It’s easier to put a price on good than great.
Good will involve a few days of design, some development and copywriting, and a little paid media to put your campaign in front of a bunch of people. It will look quite nice, work fairly well, and will be signed off by your boss. Your marketing team will agree that it is on-brand and you will celebrate its launch. You’ll tweet a link to it and a handful of your friends will share it too.
It will cost you £20,000 and you will never see this cash again.
Great campaigns are different. You cannot add great as an afterthought – it must be fundamental to the idea from the outset. Great campaigns require purpose.
A great campaign will be born from insight and will captivate people in a way that wasn’t previously possible. It will fulfil a core business need and address a gap in your existing marketing. It will pay for itself many times over. It could even make you famous.
Getting from good to great is difficult. True greatness needs the stars to align; the work must come together beautifully and you must capture the market at the right time. There’s an element of luck involved. Even if you do everything right, you may only ever manage a few great campaigns in your career.
Takeout 1: Aiming for greatness is worth a higher investment, while settling for good can lead to failure
One thing is guaranteed. You will never get to great if you don’t design around an objective in the first place. Getting to the crux of the purpose requires diagnosing the challenge from the point of view of consumers. What do they need and how can you connect this with your own goals?
Broadly speaking there are five phases in a consumer journey. To be successful, your campaigns must engage people in at least one of these stages:
Analytics evangelist Avinash Kaushik has a measurement framework for these phases, which he calls ‘See-Think-Do’. He argues that each of the stages above needs its own approach, and identifies the risk in communicating the wrong message at the wrong time. Exposing people at the awareness stage to messages that are overly promotional, such as price comparisons, may actively put people off and ensure they never consider your product.
Equally, if you measure the wrong thing at the wrong time, you run the risk of destroying your own marketing. You can kill an awareness campaign by measuring it on sales, or you can design it to thrive with metrics such as views and shares. If you are thinking about the value of attracting longstanding customers, you will know that awareness is important, and once you have captured awareness you can hand over to campaigns that deal with consideration, intent and beyond.
Takeout 2: Connect your purpose to your customers at the right place in their consideration journey
To be great, a campaign must impact the bottom line of your business. It must help your company to make money, or save money.
This doesn’t mean taking a narrow view of the opportunity. The business value of an awareness campaign might not be immediately apparent to the commercial people in your company. It can take a long time for consumer awareness to become consideration, and it’s important to measure your campaigns on what they can realistically achieve.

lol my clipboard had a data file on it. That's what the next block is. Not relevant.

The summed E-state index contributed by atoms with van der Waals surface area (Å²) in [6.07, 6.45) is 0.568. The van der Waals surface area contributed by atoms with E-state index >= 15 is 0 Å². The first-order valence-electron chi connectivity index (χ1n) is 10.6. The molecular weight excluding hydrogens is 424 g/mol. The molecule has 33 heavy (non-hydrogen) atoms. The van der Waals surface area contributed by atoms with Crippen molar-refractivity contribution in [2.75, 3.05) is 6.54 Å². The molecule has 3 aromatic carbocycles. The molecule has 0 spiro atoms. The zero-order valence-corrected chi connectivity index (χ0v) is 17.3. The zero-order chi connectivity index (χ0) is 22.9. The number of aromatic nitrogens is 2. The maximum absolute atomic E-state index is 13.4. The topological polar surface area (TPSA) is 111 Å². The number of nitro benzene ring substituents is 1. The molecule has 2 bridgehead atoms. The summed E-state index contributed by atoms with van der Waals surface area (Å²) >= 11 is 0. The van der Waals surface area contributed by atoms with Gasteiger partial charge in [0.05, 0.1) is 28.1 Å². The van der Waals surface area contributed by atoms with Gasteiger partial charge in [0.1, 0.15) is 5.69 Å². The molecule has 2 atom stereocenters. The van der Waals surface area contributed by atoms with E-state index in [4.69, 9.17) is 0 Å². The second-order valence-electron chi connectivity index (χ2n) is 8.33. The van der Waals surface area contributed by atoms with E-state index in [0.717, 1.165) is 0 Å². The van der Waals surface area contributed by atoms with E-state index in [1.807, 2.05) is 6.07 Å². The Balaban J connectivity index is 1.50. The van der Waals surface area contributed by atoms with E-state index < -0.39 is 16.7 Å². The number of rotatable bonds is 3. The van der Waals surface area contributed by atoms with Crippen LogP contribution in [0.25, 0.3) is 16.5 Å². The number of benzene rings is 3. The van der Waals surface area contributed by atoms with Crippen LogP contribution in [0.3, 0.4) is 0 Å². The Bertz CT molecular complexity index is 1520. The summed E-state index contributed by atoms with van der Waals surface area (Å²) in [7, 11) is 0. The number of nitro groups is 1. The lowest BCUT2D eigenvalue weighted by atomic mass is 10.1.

Content that transforms intent into decision is more instantaneous and clear in its business value. Whilst this does not make it more important, it can be the best place to focus first, to help you gain permission for more ambitious campaigns later on.
It is important for creative people to convince those who are business- and finance-minded of the value of their work, because there’s no more definitive way to ensure failure than to kill the creative process before it gains momentum. Without creativity you are not going to get noticed.
Advertising creative Dave Trott has talked about the structure that shapes the way we communicate with others, from the day we are born until the day we die. To be successful, all communication must have three core elements:
He argues that too much advertising focuses on persuasion without generating impact in the first place, and you can’t persuade someone who hasn’t heard you.
Takeout 3: Align the purpose of your campaigns with the goals of your business, and don’t let short-term thinking kill long-term success
When I was designing shoes I was introduced to the concept of ‘cost per wear’. You can justify producing something more expensive if it will be used many times. Quality pays for itself in the long run.
I urge you to apply this to your marketing content investments. Pay less for merely suitable content and you will get it for a reasonable price, but after it launches you could find yourself back at square one and wondering why you invested in the first place.
Create something remarkable and you’ll see a return on your investment. It doesn’t need to be perfect first time. Measure it in the right way and you will inform the iterations and continual improvements that are needed to get you where you need to be.
When putting a price on content, consider what a great campaign can achieve for your business. Work out the potential benefit of the results you need, and invest as much as you can in a campaign that will achieve these results. Don’t merely settle for good. You may achieve nothing at all.
If you are going to be working long hours, investing time and money, and putting your heart and soul into your marketing, it better be worth it, right?